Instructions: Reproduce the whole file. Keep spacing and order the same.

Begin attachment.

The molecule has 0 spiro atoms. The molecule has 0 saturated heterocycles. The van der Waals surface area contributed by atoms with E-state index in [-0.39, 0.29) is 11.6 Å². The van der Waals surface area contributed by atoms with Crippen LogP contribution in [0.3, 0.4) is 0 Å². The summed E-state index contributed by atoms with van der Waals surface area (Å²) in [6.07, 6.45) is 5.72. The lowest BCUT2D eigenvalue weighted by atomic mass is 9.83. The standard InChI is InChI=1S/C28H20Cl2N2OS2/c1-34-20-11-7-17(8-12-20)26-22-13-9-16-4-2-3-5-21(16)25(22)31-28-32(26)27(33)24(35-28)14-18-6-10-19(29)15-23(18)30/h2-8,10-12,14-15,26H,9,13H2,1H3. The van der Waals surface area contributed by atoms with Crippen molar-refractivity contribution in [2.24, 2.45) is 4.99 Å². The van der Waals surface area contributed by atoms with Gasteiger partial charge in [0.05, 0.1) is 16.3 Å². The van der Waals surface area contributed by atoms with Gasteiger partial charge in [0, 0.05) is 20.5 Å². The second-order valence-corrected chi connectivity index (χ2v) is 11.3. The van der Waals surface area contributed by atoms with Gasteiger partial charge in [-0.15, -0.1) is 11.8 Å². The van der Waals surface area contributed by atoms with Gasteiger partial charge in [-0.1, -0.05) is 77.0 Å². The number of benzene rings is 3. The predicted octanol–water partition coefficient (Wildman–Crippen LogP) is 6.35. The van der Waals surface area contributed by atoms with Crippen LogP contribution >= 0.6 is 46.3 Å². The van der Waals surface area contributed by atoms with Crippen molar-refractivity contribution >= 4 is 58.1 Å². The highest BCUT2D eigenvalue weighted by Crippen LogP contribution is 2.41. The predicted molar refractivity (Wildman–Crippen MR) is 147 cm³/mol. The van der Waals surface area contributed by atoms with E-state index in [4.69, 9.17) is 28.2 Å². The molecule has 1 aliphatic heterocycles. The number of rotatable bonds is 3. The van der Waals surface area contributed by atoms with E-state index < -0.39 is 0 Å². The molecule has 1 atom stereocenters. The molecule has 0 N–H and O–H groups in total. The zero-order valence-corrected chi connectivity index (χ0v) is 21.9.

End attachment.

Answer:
The molecule has 0 spiro atoms. The molecule has 0 saturated heterocycles. The van der Waals surface area contributed by atoms with E-state index in [-0.39, 0.29) is 11.6 Å². The van der Waals surface area contributed by atoms with Crippen LogP contribution in [0.3, 0.4) is 0 Å². The summed E-state index contributed by atoms with van der Waals surface area (Å²) in [6.07, 6.45) is 5.72. The lowest BCUT2D eigenvalue weighted by atomic mass is 9.83. The standard InChI is InChI=1S/C28H20Cl2N2OS2/c1-34-20-11-7-17(8-12-20)26-22-13-9-16-4-2-3-5-21(16)25(22)31-28-32(26)27(33)24(35-28)14-18-6-10-19(29)15-23(18)30/h2-8,10-12,14-15,26H,9,13H2,1H3. The van der Waals surface area contributed by atoms with Crippen molar-refractivity contribution in [2.24, 2.45) is 4.99 Å². The van der Waals surface area contributed by atoms with Gasteiger partial charge in [0.05, 0.1) is 16.3 Å². The van der Waals surface area contributed by atoms with Gasteiger partial charge in [0, 0.05) is 20.5 Å². The second-order valence-corrected chi connectivity index (χ2v) is 11.3. The van der Waals surface area contributed by atoms with Gasteiger partial charge in [-0.15, -0.1) is 11.8 Å². The van der Waals surface area contributed by atoms with Gasteiger partial charge in [-0.1, -0.05) is 77.0 Å². The number of benzene rings is 3. The predicted octanol–water partition coefficient (Wildman–Crippen LogP) is 6.35. The van der Waals surface area contributed by atoms with Crippen LogP contribution >= 0.6 is 46.3 Å². The van der Waals surface area contributed by atoms with Crippen molar-refractivity contribution >= 4 is 58.1 Å². The highest BCUT2D eigenvalue weighted by Crippen LogP contribution is 2.41. The predicted molar refractivity (Wildman–Crippen MR) is 147 cm³/mol. The van der Waals surface area contributed by atoms with E-state index in [4.69, 9.17) is 28.2 Å². The molecule has 1 aliphatic heterocycles. The number of rotatable bonds is 3. The van der Waals surface area contributed by atoms with E-state index < -0.39 is 0 Å². The molecule has 1 atom stereocenters. The molecule has 0 N–H and O–H groups in total. The zero-order valence-corrected chi connectivity index (χ0v) is 21.9.